A very common source of worry and discussions for people in the West Bank is departure from Ben Gurion Airport in Tel Aviv. All people leaving Israel face a thorough and drawn-out control process. Palestinians with a West Bank ID cannot travel through Israel and instead have to travel over ‘the Bridge’ and through Jordan; and, of course, it’s only those who get permission from the Israeli authorities who can go. If you live in Gaza you cannot leave, not even to visit the West Bank. People like me with an international passport, though, depart via Ben Gurion airport in Tel Aviv. There are many Palestinians who have international passports who also do the same; but leaving is, for some reason, more troublesome than arriving in the country. You risk losing the right to travel to Israel and Palestine indefinitely. There are, apparently, over 100,000 people who have received this unconditional verdict, including, among others, many Palestinians with international passports. For example, Emily’s sister Annemarie Jacir has been forbidden from returning, which is a bit of a disaster as that means that she now cannot visit family and friends and the place where she feels she belongs. Annemarie Jacir had recently shown her film, ‘Salt of the Sea’, at the Cannes Film Festival. The film is about Palestine and was filmed there. Leaving Palestine is thus a widely discussed topic and is a feared aspect of visiting Palestine, for me also.
The usual strategy for international visitors who have been staying in Palestine is to lie and say that they have only visited the holy land, either as a pilgrim or tourist. You should never mention Ramallah or Nablus. If you do, then a two to three hour long interrogation is guaranteed to follow, as well as a thorough search of bags, computers, video films, mobile phones, etc. This is said to not be a very pleasant experience. Many have had their computers destroyed, images deleted and rolls of film exposed during these interrogations. Another minor detail is that you might miss your flight.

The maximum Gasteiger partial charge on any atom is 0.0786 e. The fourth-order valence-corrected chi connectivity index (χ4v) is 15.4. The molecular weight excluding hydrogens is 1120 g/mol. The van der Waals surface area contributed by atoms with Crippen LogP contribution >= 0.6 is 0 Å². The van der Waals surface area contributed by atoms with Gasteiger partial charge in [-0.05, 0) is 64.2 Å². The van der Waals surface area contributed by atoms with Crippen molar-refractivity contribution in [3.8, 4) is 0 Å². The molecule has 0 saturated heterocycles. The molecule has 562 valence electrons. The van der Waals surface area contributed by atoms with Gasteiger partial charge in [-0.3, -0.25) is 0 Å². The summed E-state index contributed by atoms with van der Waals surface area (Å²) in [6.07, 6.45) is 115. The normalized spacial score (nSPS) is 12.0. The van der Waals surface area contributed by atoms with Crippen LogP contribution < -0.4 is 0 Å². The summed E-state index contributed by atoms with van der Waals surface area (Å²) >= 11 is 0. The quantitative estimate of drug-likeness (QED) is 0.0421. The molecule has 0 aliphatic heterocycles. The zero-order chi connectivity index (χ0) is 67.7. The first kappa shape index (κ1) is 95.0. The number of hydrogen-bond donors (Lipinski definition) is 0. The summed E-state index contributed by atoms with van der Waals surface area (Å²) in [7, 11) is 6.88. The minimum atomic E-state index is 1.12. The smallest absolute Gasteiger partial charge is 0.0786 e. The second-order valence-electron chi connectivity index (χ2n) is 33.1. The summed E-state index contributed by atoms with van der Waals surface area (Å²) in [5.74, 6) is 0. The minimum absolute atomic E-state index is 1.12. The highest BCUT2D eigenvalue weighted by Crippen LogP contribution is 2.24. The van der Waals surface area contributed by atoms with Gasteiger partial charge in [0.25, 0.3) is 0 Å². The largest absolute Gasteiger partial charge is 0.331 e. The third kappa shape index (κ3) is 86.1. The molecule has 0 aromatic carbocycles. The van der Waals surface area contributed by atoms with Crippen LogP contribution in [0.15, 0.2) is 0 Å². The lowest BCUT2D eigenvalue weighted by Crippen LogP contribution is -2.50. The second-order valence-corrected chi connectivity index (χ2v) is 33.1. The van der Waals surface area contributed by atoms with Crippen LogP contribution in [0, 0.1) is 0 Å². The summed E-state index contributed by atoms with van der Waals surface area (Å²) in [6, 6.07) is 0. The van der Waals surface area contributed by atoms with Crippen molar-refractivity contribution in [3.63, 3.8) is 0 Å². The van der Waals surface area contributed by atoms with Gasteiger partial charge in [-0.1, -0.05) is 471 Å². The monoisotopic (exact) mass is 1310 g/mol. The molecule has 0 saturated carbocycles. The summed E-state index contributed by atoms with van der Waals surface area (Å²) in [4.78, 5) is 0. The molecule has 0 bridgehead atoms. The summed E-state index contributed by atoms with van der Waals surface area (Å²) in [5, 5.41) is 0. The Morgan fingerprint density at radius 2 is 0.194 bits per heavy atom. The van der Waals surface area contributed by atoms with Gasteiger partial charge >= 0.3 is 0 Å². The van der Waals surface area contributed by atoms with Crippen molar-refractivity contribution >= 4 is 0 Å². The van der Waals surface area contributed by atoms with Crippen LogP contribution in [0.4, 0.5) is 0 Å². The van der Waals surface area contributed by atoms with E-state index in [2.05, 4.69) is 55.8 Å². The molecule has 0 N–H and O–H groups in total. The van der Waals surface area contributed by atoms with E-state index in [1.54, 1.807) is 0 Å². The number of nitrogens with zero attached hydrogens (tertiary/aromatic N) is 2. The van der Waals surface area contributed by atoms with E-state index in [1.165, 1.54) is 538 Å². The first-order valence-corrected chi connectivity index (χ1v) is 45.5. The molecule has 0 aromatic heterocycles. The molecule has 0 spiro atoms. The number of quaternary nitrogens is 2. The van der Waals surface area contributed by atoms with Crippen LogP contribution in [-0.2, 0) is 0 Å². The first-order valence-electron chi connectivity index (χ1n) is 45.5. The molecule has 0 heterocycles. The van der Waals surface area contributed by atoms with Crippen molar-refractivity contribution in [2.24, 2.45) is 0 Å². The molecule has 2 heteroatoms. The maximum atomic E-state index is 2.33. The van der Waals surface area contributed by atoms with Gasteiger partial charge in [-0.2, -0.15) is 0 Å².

The day before my departure, I had met a guy who had had his computer destroyed and all his film exposed at the airport. So I was rather nervous when sitting in the taxi from Ramallah on Sunday morning. I had spent the last three nights at goodbye parties and was comfortably tired, although the hangover was bearable. The taxi driver was once again Youssef, the same driver who had picked me up at the airport six weeks ago. He was very knowledgeable and told me stories throughout the journey about the places we passed by, villages where in 1948 Jewish terrorist groups had driven out and killed entire populations, and other terrible things. I was tired and was trying to be attentive but it was also just sad to acknowledge that the terror that Palestinians live with historically and in the present is becoming normalised, even for me. When I had first arrived here I had been very aware and attentive and noted down everything that Youssef had told me during our drive from the airport to Ramallah. Now I was less attentive. Perhaps my nerves were all directed at Ben Gurion, or simply just numbed by too many horrible stories and experiences over the past six weeks. Of course, the beer and smoke from the previous nights had left their marks too. Perhaps I had also incorporated the Palestinian phlegmatic survival strategy, I don’t know.